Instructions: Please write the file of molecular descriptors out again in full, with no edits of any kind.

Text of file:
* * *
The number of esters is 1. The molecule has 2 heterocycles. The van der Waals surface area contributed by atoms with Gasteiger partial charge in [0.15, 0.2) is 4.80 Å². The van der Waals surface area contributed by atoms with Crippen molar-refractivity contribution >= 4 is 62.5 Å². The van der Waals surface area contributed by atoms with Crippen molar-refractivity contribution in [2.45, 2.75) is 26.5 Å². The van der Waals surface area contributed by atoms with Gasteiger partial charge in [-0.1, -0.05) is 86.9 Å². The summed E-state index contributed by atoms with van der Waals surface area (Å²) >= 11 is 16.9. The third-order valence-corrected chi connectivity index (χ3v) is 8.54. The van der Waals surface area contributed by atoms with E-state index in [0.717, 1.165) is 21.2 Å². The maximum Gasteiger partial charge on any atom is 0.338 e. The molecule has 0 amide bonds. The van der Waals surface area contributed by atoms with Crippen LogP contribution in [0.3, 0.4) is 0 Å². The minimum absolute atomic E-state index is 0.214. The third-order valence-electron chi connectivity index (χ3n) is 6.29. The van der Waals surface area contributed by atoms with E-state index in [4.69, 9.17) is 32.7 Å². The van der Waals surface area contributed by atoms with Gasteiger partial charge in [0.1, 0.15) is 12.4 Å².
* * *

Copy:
The number of esters is 1. The molecule has 2 heterocycles. The van der Waals surface area contributed by atoms with Gasteiger partial charge in [0.15, 0.2) is 4.80 Å². The van der Waals surface area contributed by atoms with Crippen molar-refractivity contribution >= 4 is 62.5 Å². The van der Waals surface area contributed by atoms with Crippen molar-refractivity contribution in [2.45, 2.75) is 26.5 Å². The van der Waals surface area contributed by atoms with Gasteiger partial charge in [-0.1, -0.05) is 86.9 Å². The summed E-state index contributed by atoms with van der Waals surface area (Å²) >= 11 is 16.9. The third-order valence-corrected chi connectivity index (χ3v) is 8.54. The van der Waals surface area contributed by atoms with E-state index in [0.717, 1.165) is 21.2 Å². The maximum Gasteiger partial charge on any atom is 0.338 e. The molecule has 0 amide bonds. The van der Waals surface area contributed by atoms with Crippen LogP contribution in [0.3, 0.4) is 0 Å². The minimum absolute atomic E-state index is 0.214. The third-order valence-electron chi connectivity index (χ3n) is 6.29. The van der Waals surface area contributed by atoms with E-state index in [4.69, 9.17) is 32.7 Å². The van der Waals surface area contributed by atoms with Gasteiger partial charge in [0.1, 0.15) is 12.4 Å².